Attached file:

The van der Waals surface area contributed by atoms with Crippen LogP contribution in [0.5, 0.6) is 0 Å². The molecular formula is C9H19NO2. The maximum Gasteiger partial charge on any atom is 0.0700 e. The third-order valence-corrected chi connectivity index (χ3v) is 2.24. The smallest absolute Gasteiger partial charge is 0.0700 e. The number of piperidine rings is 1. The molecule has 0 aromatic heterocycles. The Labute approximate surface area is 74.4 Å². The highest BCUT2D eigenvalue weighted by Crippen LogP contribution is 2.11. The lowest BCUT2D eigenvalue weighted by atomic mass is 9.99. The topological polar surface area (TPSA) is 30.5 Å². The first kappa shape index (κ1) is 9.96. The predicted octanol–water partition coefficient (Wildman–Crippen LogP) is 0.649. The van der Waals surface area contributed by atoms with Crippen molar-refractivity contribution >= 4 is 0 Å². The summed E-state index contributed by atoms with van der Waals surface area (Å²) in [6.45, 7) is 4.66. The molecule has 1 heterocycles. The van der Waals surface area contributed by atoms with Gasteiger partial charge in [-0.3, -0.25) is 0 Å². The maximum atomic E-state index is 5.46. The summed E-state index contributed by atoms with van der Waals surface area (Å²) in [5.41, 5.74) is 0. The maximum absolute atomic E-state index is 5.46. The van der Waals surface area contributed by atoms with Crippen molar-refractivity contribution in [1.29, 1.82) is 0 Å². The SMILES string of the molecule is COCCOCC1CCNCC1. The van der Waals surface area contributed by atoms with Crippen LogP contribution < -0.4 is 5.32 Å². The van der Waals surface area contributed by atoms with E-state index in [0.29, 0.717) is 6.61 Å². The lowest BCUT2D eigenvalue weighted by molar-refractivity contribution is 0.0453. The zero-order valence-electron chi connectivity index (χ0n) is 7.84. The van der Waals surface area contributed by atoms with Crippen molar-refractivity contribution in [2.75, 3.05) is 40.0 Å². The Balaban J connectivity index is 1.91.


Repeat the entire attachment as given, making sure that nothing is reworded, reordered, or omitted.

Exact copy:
The van der Waals surface area contributed by atoms with Crippen LogP contribution in [0.5, 0.6) is 0 Å². The molecular formula is C9H19NO2. The maximum Gasteiger partial charge on any atom is 0.0700 e. The third-order valence-corrected chi connectivity index (χ3v) is 2.24. The smallest absolute Gasteiger partial charge is 0.0700 e. The number of piperidine rings is 1. The molecule has 0 aromatic heterocycles. The Labute approximate surface area is 74.4 Å². The highest BCUT2D eigenvalue weighted by Crippen LogP contribution is 2.11. The lowest BCUT2D eigenvalue weighted by atomic mass is 9.99. The topological polar surface area (TPSA) is 30.5 Å². The first kappa shape index (κ1) is 9.96. The predicted octanol–water partition coefficient (Wildman–Crippen LogP) is 0.649. The van der Waals surface area contributed by atoms with Crippen molar-refractivity contribution >= 4 is 0 Å². The summed E-state index contributed by atoms with van der Waals surface area (Å²) in [6.45, 7) is 4.66. The molecule has 1 heterocycles. The van der Waals surface area contributed by atoms with Gasteiger partial charge in [-0.3, -0.25) is 0 Å². The maximum atomic E-state index is 5.46. The summed E-state index contributed by atoms with van der Waals surface area (Å²) in [5.41, 5.74) is 0. The maximum absolute atomic E-state index is 5.46. The van der Waals surface area contributed by atoms with Crippen molar-refractivity contribution in [1.29, 1.82) is 0 Å². The SMILES string of the molecule is COCCOCC1CCNCC1. The van der Waals surface area contributed by atoms with Crippen LogP contribution < -0.4 is 5.32 Å². The van der Waals surface area contributed by atoms with E-state index in [0.29, 0.717) is 6.61 Å². The lowest BCUT2D eigenvalue weighted by molar-refractivity contribution is 0.0453. The zero-order valence-electron chi connectivity index (χ0n) is 7.84. The van der Waals surface area contributed by atoms with Crippen molar-refractivity contribution in [2.75, 3.05) is 40.0 Å². The Balaban J connectivity index is 1.91.